Wednesday, September 25, 2013
Tuesday, September 24, 2013
“Wherever there is an interest and power to do wrong, wrong will generally be done.” James Madison
Prior to championing a Bill of Rights in the First Congress, James Madison wrote a revealing letter to Thomas Jefferson in October of 1788. Interestingly, much of the letter was written in a secret code only the two of them shared. The following extract from the letter gives insight into Madison’s mindset and the thinking of many of the Founders.
"It is true nevertheless that not a few, particularly in Virginia have contended for the proposed alterations from the most honorable and patriotic motives; and that among the advocates for the Constitution, there are some who wish for further guards to public liberty and individual rights. As far as these may consist of a constitutional declaration of the most essential rights, it is probable they will be added; though there are many who think such addition unnecessary, and not a few who think it misplaced in such a Constitution. There is scarce any point on which the party in opposition is so much divided as to its importance and its propriety. My own opinion has always been in favor of a bill of rights; provided it be so framed as not to imply powers not meant to be included in the enumeration. At the same time I have never thought the omission a material defect, nor been anxious to supply it even by subsequent amendment, for any other reason than that it is anxiously desired by others.
Wherever the real power in a government lies, there is the danger of oppression. In our governments the real power lies in the majority of the community, and the invasion of private rights is chiefly to be apprehended, not from acts of government contrary to the sense of its constituents, but from acts in which the government is the mere instrument of the major number of the constituents. Wherever there is an interest and power to do wrong, wrong will generally be done.
The restrictions however strongly marked on paper will never be regarded when opposed to the decided sense of the public; and after repeated violations in extraordinary cases, they will lose even their ordinary efficacy."
Monday, September 23, 2013
|Leading Journal of the Enlightenment|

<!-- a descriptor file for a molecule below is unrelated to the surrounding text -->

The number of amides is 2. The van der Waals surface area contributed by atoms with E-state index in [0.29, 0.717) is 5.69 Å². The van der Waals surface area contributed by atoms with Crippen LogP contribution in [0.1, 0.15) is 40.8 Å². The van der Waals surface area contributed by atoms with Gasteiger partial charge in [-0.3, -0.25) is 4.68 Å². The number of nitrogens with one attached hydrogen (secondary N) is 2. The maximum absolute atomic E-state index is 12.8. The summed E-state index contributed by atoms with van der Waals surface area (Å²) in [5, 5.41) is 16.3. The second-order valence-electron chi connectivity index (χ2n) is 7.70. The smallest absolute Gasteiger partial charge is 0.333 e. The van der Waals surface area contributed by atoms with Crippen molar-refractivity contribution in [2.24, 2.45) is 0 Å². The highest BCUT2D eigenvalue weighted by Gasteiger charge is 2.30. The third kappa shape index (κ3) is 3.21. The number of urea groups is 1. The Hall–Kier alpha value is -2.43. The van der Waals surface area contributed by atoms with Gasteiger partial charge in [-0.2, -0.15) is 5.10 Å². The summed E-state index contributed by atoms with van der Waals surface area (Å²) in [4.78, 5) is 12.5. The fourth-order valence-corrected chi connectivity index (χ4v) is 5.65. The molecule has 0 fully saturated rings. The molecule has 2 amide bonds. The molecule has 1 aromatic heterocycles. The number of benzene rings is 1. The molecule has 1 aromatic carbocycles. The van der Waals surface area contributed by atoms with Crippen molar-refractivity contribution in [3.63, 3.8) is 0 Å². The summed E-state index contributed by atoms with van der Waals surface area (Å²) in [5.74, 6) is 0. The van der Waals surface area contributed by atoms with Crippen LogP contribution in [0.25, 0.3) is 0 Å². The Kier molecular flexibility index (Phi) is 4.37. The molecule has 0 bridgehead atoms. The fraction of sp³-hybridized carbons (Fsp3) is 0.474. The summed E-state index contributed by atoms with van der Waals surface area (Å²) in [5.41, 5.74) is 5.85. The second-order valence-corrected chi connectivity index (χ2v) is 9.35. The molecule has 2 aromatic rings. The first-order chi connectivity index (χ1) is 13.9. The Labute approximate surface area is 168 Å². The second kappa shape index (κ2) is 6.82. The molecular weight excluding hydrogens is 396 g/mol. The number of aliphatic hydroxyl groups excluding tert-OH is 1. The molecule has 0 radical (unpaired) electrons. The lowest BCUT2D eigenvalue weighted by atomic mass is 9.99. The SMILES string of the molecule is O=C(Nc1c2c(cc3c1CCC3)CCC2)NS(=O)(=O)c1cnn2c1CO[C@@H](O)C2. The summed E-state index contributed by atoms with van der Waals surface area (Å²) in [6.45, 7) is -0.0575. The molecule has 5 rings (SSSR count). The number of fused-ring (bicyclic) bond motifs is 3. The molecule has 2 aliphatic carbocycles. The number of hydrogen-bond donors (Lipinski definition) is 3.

The Enlightenment concepts of first principles and natural rights were important to the Founders. They served as the basis for the Declaration of Independence, the Constitution, the Bill of Rights, and many founding state constitutions and declarations.
Interestingly, the 9th and 10th Amendments are imbued with the Founding Principles, oftentimes called First Principles. The amendments read:
9th The enumeration in the Constitution of certain rights shall not be construed to deny or disparage others retained by the people.
10th The powers not delegated to the United States by the Constitution, nor prohibited by it to the States, are reserved to the States respectively, or to the people.
Forty-nine words. That’s all it took for the First Congress to articulate these founding principles:
- Rights naturally reside with people—rights are not bestowed by government
- Political power comes from the American people—the government has no claim to any power without prior and formal delegation by Americans.
- Powers are to be dispersed, and balanced between different branches and levels of government.
- The Constitution is a written agreement intended to restrict government.
Sunday, September 22, 2013
“The Great Depression, like most other periods of severe unemployment, was produced by government mismanagement rather than by any inherent instability of the private economy.”—Milton Friedman
If you read the financial press, you can almost hear the gurus scratching their heads. They study past business cycles and can’t understand why robust growth isn’t the order of the day. Since WWII, strong recoveries have always followed recessions. And the deeper the recession, the faster the climb back to prosperity. Considering the depth of our latest crash, we should be rip-roaring into the stratosphere. What’s going on?
All the supposed stimulants have failed. Since December of 2008, interest rates have been near zero. The Fed has pumped so much cash into the economy that all of our wallets ought to be bulging. Bail-outs have increased government control of whole industries. Congress rammed through a huge health care entitlement, and celebrated with the kind of fanfare befitting simultaneous victory over hunger, global warming, and the common cold. Despite horrific deficits, our dear Congress continues to throw money around like it was confetti. Yet underemployment stays embarrassing, productivity is anemic, everyone is husbanding resources, and foreigners lecture us on irresponsible spending.
Friday, September 20, 2013
“There is not a syllable in the plan [the Constitution] which directly empowers the national courts to construe the laws according to the spirit of the Constitution.” Alexander Hamilton, Federalist 81
During the Constitutional Convention and state ratification conventions, the judiciary was the least discussed branch of the national government. From a design perspective, almost all of the debate and alarm seemed to have been focused on the executive and the legislature. The simplest explanation is that the judiciary was familiar and non-controversial. Hamilton wrote in Federalist 78, “[T]he judiciary, from the nature of its functions, will always be the least dangerous to the political rights of the Constitution; because it will be least in a capacity to annoy or injure them.”
Every delegate knew what a judge did and understood their role in the government, and their only concern was insuring their independence. A few anticipated that judges might legislate from the bench, but most of the delegates were more concerned about politicians putting undue pressure on judges. The Framers solution to this threat was to give justices life tenure.
For nearly one hundred and fifty years, the Supreme Court restricted itself to evaluating laws based on what today would be called an originalist perspective. The Commerce, General Welfare, and Necessary and Proper clauses and Bill of Rights were interpreted on a generally narrow basis. The court took the enumerated powers seriously, showed deference to state authority, and restricted interference with contracts.